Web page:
What happens with memory when we reassign value to char pointer?

I wonder what happens inside the memory when we do something like this

  char *s;
  s = "Text";
  s = "Another Text";

If I'm getting it right, by assigning string to char pointer memory is dynamically allocated. So according to my understanding assignment expression

  s = "Text";

equals to

  s = (char *) malloc(5); // "Text" + '\0'
  strcpy(s, "Text");

Well, this way we can easily free memory by using

  free(s);

But... After reassigning same pointer to another value, it allocates new memory segment to store that value.

  s = "Text";
  printf("\n(%p) s = \"%s\"", s, s);

  s = "Another Text";
  printf("\n(%p) s = \"%s\"", s, s);

Output:

  (0x400614) s = "Text"
  (0x400628) s = "Another Text"

That means that address of old value is not accessible to us any longer and we can't free that any more. Another call to free(s); will probably deallocate only last memory segment used by that pointer.

My question is: If we reassign same char pointer over and over again, does it consume more and more program memory during run-time or that garbage somehow gets automatically freed?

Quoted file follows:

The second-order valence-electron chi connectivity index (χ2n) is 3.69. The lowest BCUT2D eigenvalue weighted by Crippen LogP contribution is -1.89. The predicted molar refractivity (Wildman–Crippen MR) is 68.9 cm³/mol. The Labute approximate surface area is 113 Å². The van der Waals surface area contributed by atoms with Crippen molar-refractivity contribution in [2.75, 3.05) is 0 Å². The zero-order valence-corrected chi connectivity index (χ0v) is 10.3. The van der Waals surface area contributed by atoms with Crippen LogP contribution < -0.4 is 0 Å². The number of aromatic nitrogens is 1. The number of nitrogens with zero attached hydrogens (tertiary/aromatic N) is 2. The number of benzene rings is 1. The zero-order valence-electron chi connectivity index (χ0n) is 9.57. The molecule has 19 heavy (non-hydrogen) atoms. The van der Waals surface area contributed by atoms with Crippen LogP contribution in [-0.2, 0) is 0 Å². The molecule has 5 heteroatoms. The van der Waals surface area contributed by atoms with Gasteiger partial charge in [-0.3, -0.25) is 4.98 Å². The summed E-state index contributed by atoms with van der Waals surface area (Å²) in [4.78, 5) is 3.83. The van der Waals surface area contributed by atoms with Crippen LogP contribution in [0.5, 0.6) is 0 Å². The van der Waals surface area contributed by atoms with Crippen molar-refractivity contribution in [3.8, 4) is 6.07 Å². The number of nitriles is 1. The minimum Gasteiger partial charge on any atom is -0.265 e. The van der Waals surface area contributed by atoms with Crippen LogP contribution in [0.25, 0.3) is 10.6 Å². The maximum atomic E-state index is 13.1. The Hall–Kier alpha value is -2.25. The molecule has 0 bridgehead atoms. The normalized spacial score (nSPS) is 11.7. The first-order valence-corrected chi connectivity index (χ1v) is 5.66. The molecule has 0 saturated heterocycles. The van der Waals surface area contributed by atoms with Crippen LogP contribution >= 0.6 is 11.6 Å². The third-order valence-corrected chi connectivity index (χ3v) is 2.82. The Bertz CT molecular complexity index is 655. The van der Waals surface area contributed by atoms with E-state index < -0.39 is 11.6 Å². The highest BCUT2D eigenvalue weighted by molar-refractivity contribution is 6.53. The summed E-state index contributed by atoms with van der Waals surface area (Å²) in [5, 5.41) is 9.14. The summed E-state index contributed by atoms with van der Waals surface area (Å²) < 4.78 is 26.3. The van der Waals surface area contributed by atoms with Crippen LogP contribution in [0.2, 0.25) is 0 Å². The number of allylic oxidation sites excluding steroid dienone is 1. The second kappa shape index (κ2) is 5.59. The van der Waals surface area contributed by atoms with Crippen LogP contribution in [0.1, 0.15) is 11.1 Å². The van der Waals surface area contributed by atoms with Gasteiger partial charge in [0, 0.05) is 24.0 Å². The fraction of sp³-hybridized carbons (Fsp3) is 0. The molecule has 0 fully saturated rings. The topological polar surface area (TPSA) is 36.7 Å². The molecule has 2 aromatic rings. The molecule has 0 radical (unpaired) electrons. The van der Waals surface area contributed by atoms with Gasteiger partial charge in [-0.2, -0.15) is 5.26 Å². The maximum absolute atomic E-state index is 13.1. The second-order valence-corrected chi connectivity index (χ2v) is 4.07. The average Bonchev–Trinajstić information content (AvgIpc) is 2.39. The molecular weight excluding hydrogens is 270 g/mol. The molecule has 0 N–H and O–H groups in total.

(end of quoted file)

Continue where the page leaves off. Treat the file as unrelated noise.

I hope that was enough to demonstrate my problem, couldn't think better example. If something's not clear enough please ask for additional clarification.


Your understanding is wrong. It is just the assignment and it does not allocate any memory. In your example you assign the pointer with the addresses of the string literals. String literals are created compile time and placed in the read only memory

You do now allocate any memory by assigning the pointer

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It's not equal to doing a malloc. What's happening is that the string literal is stored in a read only part of memory. And it's not the assignment of a pointer that does the allocation. All string literals in a program are already allocated from start.

It might be worth mentioning that they are not strictly speaking stored in read only memory, but they might be and writing to a string literal is undefined behavior.

You cannot and should not call free on a string literal. Well, you can, but the program will likely crash.

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